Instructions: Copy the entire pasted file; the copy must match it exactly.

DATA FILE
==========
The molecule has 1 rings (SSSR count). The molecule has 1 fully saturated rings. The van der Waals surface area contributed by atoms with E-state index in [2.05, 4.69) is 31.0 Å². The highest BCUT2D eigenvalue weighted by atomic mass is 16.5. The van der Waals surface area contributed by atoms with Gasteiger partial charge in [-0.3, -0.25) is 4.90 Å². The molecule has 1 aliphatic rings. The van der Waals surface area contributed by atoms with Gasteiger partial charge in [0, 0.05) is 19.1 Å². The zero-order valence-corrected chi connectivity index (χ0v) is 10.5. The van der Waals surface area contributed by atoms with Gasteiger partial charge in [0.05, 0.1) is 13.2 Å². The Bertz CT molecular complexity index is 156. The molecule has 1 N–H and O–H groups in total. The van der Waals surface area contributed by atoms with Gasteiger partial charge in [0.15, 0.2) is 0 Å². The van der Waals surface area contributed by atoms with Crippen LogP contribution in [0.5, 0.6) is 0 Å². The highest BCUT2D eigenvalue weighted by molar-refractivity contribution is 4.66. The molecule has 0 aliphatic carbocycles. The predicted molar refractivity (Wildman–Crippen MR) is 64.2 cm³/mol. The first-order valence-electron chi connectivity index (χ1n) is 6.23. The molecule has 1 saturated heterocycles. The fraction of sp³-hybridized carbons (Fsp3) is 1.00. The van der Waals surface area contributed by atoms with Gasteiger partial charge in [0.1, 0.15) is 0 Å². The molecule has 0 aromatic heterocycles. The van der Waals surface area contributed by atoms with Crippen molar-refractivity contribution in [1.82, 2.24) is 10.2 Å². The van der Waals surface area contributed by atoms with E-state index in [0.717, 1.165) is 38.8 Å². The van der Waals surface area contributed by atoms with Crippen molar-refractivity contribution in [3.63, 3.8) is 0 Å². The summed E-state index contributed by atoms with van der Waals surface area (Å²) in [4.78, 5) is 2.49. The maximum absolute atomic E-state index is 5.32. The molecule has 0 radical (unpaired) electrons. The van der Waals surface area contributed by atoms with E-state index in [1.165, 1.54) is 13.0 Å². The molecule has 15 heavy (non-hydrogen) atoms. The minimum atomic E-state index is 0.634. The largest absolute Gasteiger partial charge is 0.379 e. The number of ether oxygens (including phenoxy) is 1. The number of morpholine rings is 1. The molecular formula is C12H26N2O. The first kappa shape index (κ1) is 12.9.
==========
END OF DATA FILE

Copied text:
The molecule has 1 rings (SSSR count). The molecule has 1 fully saturated rings. The van der Waals surface area contributed by atoms with E-state index in [2.05, 4.69) is 31.0 Å². The highest BCUT2D eigenvalue weighted by atomic mass is 16.5. The van der Waals surface area contributed by atoms with Gasteiger partial charge in [-0.3, -0.25) is 4.90 Å². The molecule has 1 aliphatic rings. The van der Waals surface area contributed by atoms with Gasteiger partial charge in [0, 0.05) is 19.1 Å². The zero-order valence-corrected chi connectivity index (χ0v) is 10.5. The van der Waals surface area contributed by atoms with Gasteiger partial charge in [0.05, 0.1) is 13.2 Å². The Bertz CT molecular complexity index is 156. The molecule has 1 N–H and O–H groups in total. The van der Waals surface area contributed by atoms with Gasteiger partial charge in [0.15, 0.2) is 0 Å². The van der Waals surface area contributed by atoms with Crippen LogP contribution in [0.5, 0.6) is 0 Å². The highest BCUT2D eigenvalue weighted by molar-refractivity contribution is 4.66. The molecule has 0 aliphatic carbocycles. The predicted molar refractivity (Wildman–Crippen MR) is 64.2 cm³/mol. The first-order valence-electron chi connectivity index (χ1n) is 6.23. The molecule has 1 saturated heterocycles. The fraction of sp³-hybridized carbons (Fsp3) is 1.00. The van der Waals surface area contributed by atoms with Gasteiger partial charge in [0.1, 0.15) is 0 Å². The molecule has 0 aromatic heterocycles. The van der Waals surface area contributed by atoms with Crippen molar-refractivity contribution in [1.82, 2.24) is 10.2 Å². The van der Waals surface area contributed by atoms with E-state index in [0.717, 1.165) is 38.8 Å². The van der Waals surface area contributed by atoms with Crippen molar-refractivity contribution in [3.63, 3.8) is 0 Å². The summed E-state index contributed by atoms with van der Waals surface area (Å²) in [4.78, 5) is 2.49. The maximum absolute atomic E-state index is 5.32. The molecule has 0 radical (unpaired) electrons. The van der Waals surface area contributed by atoms with E-state index in [1.165, 1.54) is 13.0 Å². The molecule has 15 heavy (non-hydrogen) atoms. The minimum atomic E-state index is 0.634. The largest absolute Gasteiger partial charge is 0.379 e. The number of ether oxygens (including phenoxy) is 1. The number of morpholine rings is 1. The molecular formula is C12H26N2O. The first kappa shape index (κ1) is 12.9.